|Ponds||Tadpoles hatch and grow from April to May||How many will survive to full grown frogs?|
|Streams & rivers||Flag irises are hardy native perennials that stand tall around streams, rivers and wetlands in spring and summer. Watch out for their spear-like green foliage shooting up around now, to be topped by striking yellow flowers a little later in the year.||Try to maintain diversity of plant life along the borders of streams and rivers – this is great for wildlife and the different root lengths and structures will help to stabilise the river banks during floods.|
|Tillage fields||Consider leaving an area: a margin, field corner, or a plot within the crop to let native wildflowers grow. Select areas carefully to ensure they encourage less competitive arable plants.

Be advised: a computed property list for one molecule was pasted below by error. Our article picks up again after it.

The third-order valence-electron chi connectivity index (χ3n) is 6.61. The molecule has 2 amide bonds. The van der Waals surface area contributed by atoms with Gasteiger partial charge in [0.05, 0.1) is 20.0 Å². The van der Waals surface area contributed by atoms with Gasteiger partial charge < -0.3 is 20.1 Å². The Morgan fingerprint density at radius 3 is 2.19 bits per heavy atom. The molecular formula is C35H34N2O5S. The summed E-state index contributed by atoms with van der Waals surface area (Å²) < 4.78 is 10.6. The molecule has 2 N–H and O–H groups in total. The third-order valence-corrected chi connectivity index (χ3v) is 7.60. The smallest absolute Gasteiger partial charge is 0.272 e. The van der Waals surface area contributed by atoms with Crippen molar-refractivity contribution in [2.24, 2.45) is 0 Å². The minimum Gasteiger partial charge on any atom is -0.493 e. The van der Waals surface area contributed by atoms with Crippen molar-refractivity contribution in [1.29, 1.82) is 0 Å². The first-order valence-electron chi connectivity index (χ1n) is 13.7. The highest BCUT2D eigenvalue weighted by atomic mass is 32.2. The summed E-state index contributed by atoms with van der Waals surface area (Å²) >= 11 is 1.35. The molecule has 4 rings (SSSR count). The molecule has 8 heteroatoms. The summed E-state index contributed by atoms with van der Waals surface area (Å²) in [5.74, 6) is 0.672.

|Just a metre-wide grass strip between the outer edge of the hedge and the crop edge can benefit wildlife in many ways.
A tussocky grass strip against a short thick hedge provides an ideal habitat for ground-nesting bird species such as grey partridges, whitethroats and yellowhammers.
|Wet or rough ground||Did you know swallows need over 1000 mouthfuls of wet mud to build their nests?||Creating patches of wet ground with some soft mud in April (e.g. a tractor mark or a muddy puddle on the yard) can provide an ideal place for swallows to harvest these precious mouthfuls. If you watch carefully, you may see them carefully dipping dry grasses into the wet mud – nature’s glue!
|Woods||Bluebells are starting to raise their heads.